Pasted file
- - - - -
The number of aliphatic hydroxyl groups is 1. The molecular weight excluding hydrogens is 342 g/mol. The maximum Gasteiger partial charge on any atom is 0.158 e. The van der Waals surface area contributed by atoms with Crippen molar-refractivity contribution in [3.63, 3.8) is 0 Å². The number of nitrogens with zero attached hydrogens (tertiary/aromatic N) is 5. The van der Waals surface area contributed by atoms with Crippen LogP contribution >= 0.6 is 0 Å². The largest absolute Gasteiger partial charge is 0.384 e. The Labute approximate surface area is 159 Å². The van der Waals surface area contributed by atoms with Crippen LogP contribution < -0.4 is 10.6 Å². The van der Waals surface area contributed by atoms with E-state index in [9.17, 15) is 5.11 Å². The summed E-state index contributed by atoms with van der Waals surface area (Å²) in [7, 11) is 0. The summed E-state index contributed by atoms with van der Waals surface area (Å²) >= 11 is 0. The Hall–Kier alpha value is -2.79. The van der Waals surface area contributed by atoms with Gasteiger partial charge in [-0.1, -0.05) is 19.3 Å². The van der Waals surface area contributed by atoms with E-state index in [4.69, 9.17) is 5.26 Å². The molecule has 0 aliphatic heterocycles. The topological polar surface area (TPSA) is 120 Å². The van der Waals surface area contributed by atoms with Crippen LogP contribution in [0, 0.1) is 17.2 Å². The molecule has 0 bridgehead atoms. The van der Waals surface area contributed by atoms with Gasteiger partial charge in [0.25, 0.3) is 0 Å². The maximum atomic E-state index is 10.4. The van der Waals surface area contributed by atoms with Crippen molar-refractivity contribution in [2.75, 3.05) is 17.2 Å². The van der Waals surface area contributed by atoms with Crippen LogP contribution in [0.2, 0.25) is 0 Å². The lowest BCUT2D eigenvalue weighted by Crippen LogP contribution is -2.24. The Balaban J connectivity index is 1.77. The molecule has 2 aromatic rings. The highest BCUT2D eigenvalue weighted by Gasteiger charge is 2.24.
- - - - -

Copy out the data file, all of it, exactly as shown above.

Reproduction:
The number of aliphatic hydroxyl groups is 1. The molecular weight excluding hydrogens is 342 g/mol. The maximum Gasteiger partial charge on any atom is 0.158 e. The van der Waals surface area contributed by atoms with Crippen molar-refractivity contribution in [3.63, 3.8) is 0 Å². The number of nitrogens with zero attached hydrogens (tertiary/aromatic N) is 5. The van der Waals surface area contributed by atoms with Crippen LogP contribution >= 0.6 is 0 Å². The largest absolute Gasteiger partial charge is 0.384 e. The Labute approximate surface area is 159 Å². The van der Waals surface area contributed by atoms with Crippen LogP contribution < -0.4 is 10.6 Å². The van der Waals surface area contributed by atoms with E-state index in [9.17, 15) is 5.11 Å². The summed E-state index contributed by atoms with van der Waals surface area (Å²) in [7, 11) is 0. The summed E-state index contributed by atoms with van der Waals surface area (Å²) >= 11 is 0. The Hall–Kier alpha value is -2.79. The van der Waals surface area contributed by atoms with Gasteiger partial charge in [-0.1, -0.05) is 19.3 Å². The van der Waals surface area contributed by atoms with E-state index in [4.69, 9.17) is 5.26 Å². The molecule has 0 aliphatic heterocycles. The topological polar surface area (TPSA) is 120 Å². The van der Waals surface area contributed by atoms with Crippen LogP contribution in [0, 0.1) is 17.2 Å². The molecule has 0 bridgehead atoms. The van der Waals surface area contributed by atoms with Gasteiger partial charge in [0.25, 0.3) is 0 Å². The maximum atomic E-state index is 10.4. The van der Waals surface area contributed by atoms with Crippen molar-refractivity contribution in [2.75, 3.05) is 17.2 Å². The van der Waals surface area contributed by atoms with Crippen LogP contribution in [0.2, 0.25) is 0 Å². The lowest BCUT2D eigenvalue weighted by Crippen LogP contribution is -2.24. The Balaban J connectivity index is 1.77. The molecule has 2 aromatic rings. The highest BCUT2D eigenvalue weighted by Gasteiger charge is 2.24.